'Illegal' school exclusions on the rise, says charity
Thousands of children are being unofficially excluded from school, and official statistics showing a drop in exclusions are misleading, says the children's charity Barnardo's.
Callum is 13-years-old and in his third year of secondary school in Swansea. He has learning and behavioural problems and has frequently been sent home from school.
His mother, Karina, says Callum's school has phoned her at work ten times to ask her to come and take her son home - often asking that he does not return for several days.
On the surface, it would seem that Callum is just another entry on the government's register of excluded children - the number of which has, according to official statistics, dropped dramatically over the past decade.
It has been a stated aim of successive governments to get the number of exclusions down and figures published by the Department for Education (DfE) show that since 1997 permanent exclusions from schools in England have more than halved from 12,300 to 5,740. Temporary exclusions are also at their lowest level since 2003.
Statistics for Wales, where Callum goes to school, show a similar drop.
But experts say these government figures mask a rising problem: unofficial exclusions.
Take Callum, for example: while he has been temporarily excluded ten times, his mother says the school has officially recorded only one of these.
Callum's school failed to respond to the BBC's request for clarification.
Jane Evans from the children's charity Barnardo's has researched off-the-record exclusions.
"We don't know how big a problem it is but we can surmise that it probably is thousands of children who are unofficially excluded," she told BBC Radio 4's The Report.
Barnardo's concerns have also been raised in a report by the Centre for Social Justice which says unofficial exclusions are 'illegal'.
Jane Evans agrees:
"The Department for Education has updated guidance that states quite clearly that unofficial exclusions are illegal, and that any exclusion should be covered by the proper legal procedures."
When there is an official exclusion, schools must follow a strict procedure that includes sending a letter to the excluded child's parents which offers the opportunity to appeal against the school's decision.
If it is a temporary exclusion, homework should be sent home and marked by the school.
The Welsh schools' watchdog, Estyn, says it is also the case in Wales that schools should write to the parents and provide homework.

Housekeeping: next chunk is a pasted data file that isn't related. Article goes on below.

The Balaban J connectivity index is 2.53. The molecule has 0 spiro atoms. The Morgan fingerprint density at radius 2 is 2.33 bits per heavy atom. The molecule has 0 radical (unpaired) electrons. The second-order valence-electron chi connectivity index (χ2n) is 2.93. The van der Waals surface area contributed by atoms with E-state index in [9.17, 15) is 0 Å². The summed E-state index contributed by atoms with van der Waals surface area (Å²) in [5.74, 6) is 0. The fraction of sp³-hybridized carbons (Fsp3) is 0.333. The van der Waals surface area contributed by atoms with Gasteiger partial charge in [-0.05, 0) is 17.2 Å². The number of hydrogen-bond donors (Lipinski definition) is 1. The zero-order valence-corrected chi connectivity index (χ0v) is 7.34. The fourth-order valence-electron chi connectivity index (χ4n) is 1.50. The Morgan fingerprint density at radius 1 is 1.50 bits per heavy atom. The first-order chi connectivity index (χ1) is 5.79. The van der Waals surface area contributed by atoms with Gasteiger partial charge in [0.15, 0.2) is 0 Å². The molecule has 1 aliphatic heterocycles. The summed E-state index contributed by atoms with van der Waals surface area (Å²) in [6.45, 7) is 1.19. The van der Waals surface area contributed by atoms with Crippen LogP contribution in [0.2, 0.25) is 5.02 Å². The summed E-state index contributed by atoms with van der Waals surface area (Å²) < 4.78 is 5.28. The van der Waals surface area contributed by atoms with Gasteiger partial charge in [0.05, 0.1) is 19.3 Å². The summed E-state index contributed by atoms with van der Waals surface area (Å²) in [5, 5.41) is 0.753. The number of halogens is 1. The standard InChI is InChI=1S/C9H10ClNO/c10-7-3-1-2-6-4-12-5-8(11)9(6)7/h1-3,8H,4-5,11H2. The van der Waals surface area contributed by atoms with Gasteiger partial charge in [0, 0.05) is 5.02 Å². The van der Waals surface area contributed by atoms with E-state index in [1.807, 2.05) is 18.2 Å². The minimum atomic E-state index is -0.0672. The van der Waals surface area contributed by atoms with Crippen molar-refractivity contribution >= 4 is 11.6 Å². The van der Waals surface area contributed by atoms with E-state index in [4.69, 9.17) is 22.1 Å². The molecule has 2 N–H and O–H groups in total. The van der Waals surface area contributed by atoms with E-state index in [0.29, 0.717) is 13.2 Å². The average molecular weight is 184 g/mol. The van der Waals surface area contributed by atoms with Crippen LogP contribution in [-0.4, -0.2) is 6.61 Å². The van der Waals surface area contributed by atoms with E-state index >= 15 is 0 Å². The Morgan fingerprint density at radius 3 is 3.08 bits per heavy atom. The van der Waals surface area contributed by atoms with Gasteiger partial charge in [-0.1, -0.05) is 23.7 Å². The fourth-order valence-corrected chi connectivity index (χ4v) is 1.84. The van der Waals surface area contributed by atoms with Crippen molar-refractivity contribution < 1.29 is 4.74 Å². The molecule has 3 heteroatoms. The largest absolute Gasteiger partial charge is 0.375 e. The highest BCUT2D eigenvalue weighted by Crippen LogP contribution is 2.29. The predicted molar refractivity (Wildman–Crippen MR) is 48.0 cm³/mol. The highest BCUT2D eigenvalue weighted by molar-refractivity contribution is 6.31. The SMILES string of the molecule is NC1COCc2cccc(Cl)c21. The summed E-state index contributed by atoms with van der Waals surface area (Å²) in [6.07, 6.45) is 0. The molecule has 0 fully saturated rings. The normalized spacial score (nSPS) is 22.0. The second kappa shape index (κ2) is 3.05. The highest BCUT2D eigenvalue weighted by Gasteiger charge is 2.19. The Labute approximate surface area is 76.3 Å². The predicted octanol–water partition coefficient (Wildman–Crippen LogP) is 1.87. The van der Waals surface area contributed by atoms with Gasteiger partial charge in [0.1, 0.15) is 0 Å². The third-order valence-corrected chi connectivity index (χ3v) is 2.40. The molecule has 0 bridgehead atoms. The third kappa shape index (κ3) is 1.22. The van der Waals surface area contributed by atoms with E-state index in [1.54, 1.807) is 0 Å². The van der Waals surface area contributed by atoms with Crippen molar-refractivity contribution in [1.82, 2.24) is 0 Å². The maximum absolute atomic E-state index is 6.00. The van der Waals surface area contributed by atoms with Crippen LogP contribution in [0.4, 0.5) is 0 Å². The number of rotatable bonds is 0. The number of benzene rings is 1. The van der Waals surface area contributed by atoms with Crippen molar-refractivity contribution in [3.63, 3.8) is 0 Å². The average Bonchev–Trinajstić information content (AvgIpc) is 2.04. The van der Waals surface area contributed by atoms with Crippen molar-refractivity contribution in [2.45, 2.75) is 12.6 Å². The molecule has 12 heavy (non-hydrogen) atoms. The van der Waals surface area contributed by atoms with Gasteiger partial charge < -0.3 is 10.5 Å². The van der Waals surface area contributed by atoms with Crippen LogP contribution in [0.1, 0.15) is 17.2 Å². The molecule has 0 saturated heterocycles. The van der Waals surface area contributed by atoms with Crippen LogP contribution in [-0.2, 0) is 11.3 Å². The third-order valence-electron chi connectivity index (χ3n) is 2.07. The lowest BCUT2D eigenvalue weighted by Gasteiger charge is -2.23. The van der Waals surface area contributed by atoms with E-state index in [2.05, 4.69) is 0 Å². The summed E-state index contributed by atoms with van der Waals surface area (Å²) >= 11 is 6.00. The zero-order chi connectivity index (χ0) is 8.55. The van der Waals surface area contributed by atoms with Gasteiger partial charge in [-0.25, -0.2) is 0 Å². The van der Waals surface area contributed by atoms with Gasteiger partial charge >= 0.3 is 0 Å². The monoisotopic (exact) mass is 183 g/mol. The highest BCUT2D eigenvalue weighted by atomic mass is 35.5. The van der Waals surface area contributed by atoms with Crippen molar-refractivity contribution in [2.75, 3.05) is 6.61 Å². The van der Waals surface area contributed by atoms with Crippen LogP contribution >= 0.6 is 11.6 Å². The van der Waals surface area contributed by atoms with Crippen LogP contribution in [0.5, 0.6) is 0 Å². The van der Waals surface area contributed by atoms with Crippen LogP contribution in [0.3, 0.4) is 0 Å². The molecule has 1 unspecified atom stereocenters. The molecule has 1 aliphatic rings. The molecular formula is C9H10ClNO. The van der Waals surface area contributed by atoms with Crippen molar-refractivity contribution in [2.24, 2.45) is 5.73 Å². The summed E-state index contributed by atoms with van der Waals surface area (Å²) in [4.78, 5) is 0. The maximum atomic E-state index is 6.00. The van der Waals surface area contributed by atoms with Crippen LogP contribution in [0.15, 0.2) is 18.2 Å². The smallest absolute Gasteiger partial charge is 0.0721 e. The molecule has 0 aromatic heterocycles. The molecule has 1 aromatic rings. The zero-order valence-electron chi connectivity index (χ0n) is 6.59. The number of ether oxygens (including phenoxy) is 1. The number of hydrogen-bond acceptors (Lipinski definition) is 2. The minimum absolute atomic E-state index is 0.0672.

In theory, excluded children do not miss out on their education but Callum's mother, Karina, says neither of these things happened when her son was excluded.
"I am worried because he is in his third year, and he's only get two years left [before GCSEs].
"He's quite a bright child and I just don't feel that by them excluding him all these times that he's going to get anywhere," Karina says.
League table pressure
Some closely involved with the system say that while most head teachers take decisions in the best interest of students, they also face pressure to do well in league tables and to meet performance targets and are keen to keep exclusions off the record.
Michael Artemis is an educational psychologist who works with schools and local authorities.
"What makes it most difficult is that everything is being driven by the performance requirement, so that people can't make honest decisions," he says.
The government says that it does not believe the number of illegal exclusions is high - although it acknowledges it is concerned about such cases.
In a statement, the Department for Education told the BBC:
"Whilst the Department takes the issue of illegal exclusion very seriously, we believe that the majority of head teachers take fair and legal decisions in relation to exclusions."
The DfE also stands by its use of league tables and performance targets:
"Publishing data on exclusions at national and local authority level is important for accountability, but we have no specific target for reducing the number of exclusions."
There are other concerns, too, involving the alternative education which must be provided for children who are officially excluded on a permanent basis.
A lot of alternative education is provided by charitable groups or privately-owned companies.
It can be an innovative way of reaching out to children in a way that mainstream education has not achieved, such as at the The Boxing Academy in London.
It caters for all the main aspects of a school curriculum, but is situated in a boxing gym and incorporates boxing into the school day.
Tom Ogg, who has taught at The Boxing Academy and has conducted research into alternative education provision, says the sector is largely unregulated.
He says alternative education provision is another way in which children can slip out of the system and be excluded from official statistics.
"We have no idea how many children are in these projects. The first step in dealing with any of these problems is knowing who is where."
Jane Evans from Barnardo's also has concerns about alternative education provision:
"I think we need to watch where schools become detached and devolved from local authorities, and ensure that checks still exist [but] where those are going to come from is still quite uncertain."
The government says it has asked for a review into the alternative provision sector.
The Children's Commissioner for England is also conducting an inquiry into school exclusions, and will report its findings to the government in March 2012.